“When an unclean spirit goes out of a man, he goes through dry places, seeking rest; and finding none, he says, ‘I will return to my house from which I came.’ And when he comes, he finds it swept and put in order. Then he goes and takes with him seven other spirits more wicked than himself, and they enter and dwell there; and the last state of that man is worse than the first” (Luke 11:24–26).

IF ITS PROPER OCCUPANCY IS NEGLECTED, THE HUMAN HEART FALLS INTO A GHOSTLY RUIN. A certain kind of work is necessary to make our hearts the joyous abode of God which they were created to be. When we make the mistake of neglecting this work, for whatever reason, a deadly chaos begins to develop.

Perhaps the word “focus” best describes the effort we must make. Having been given minds that can choose the objects of their thought, it is absolutely essential that we exercise this choice in such a way as to elevate our hearts rather than allow them to be degraded. To those who would be Christians, this simple instruction is given: “Set your mind on things above, not on things on the earth” (Colossians 3:2). Not only can we choose to focus on truths that keep our hearts from deteriorating, but we must do so. “Whatever things are true, whatever things are noble, whatever things are just, whatever things are pure, whatever things are lovely, whatever things are of good report, if there is any virtue and if there is anything praiseworthy — meditate on these things” (Philippians 4:8). To ignore this admonition is to bring about the almost certain disintegration of our own hearts.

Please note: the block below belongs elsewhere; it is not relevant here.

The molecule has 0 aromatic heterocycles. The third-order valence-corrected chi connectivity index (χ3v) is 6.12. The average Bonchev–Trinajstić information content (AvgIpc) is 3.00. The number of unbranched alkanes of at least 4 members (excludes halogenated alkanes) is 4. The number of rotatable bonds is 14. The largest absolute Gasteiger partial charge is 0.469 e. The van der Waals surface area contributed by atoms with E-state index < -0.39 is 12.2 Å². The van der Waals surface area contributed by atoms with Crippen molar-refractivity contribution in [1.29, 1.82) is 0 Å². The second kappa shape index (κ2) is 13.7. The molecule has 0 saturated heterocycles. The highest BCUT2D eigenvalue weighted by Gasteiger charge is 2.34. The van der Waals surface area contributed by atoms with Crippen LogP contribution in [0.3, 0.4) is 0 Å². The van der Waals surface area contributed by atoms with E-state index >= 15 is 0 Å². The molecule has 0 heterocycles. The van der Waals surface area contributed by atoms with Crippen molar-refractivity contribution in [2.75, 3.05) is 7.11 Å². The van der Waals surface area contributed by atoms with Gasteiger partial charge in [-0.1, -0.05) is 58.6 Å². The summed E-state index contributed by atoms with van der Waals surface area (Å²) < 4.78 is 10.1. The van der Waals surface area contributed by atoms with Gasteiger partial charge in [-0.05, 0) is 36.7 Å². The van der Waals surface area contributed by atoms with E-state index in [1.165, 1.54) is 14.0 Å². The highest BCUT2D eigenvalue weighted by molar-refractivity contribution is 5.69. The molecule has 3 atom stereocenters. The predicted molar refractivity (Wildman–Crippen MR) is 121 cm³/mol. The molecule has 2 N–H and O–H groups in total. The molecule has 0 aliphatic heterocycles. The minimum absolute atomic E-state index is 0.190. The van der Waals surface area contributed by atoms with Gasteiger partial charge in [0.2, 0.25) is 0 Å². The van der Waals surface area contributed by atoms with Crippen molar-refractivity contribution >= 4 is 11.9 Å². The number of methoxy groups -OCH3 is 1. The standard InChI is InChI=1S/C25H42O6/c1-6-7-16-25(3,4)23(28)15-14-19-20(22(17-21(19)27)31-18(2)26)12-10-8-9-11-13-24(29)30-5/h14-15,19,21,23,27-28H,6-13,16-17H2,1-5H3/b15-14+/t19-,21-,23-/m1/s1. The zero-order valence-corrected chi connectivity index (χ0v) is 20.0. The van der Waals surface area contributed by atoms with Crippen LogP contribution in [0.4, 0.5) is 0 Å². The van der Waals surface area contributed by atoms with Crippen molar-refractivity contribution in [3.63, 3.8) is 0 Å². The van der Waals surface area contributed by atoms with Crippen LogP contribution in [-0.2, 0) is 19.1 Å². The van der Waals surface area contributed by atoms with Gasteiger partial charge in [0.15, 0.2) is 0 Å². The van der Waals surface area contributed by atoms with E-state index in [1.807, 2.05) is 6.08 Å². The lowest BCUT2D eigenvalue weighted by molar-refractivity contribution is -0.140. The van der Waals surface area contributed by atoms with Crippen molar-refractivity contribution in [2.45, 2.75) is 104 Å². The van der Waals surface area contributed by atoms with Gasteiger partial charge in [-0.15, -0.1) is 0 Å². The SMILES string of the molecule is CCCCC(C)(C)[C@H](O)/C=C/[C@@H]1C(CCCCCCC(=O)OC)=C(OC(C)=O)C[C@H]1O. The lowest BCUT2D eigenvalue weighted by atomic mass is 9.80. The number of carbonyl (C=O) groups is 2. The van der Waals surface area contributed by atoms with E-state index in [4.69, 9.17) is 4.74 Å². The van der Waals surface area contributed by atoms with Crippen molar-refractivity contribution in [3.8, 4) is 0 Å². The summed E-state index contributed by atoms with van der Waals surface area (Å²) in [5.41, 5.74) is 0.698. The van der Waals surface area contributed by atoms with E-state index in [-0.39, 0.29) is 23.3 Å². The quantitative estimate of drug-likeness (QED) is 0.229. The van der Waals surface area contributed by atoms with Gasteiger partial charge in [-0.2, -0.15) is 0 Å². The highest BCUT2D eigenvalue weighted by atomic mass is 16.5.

Just how badly can a neglected heart deteriorate? Paul gives an ominous hint of the possibilities when he describes those who were living “in the futility of their mind, having their understanding darkened, being alienated from the life of God, because of the ignorance that is in them, because of the blindness of their heart; who, being past feeling, have given themselves over to lewdness, to work all uncleanness with greediness” (Ephesians 4:17–19).

Great damage is done by the simple decision to do nothing about God. Between actively growing toward Him and actively growing away from Him, there is no safe middle course. To do nothing is to deteriorate. Either we choose to seek God diligently or our hearts will fall into darkness, decay, and finally . . . death.

“A house with no one living in it deteriorates rapidly. The soul that does not celebrate God becomes a dark, ruined, deserted place” (Pseudo-Macarius).

Gary Henry — WordPoints.com + AreYouaChristian.com

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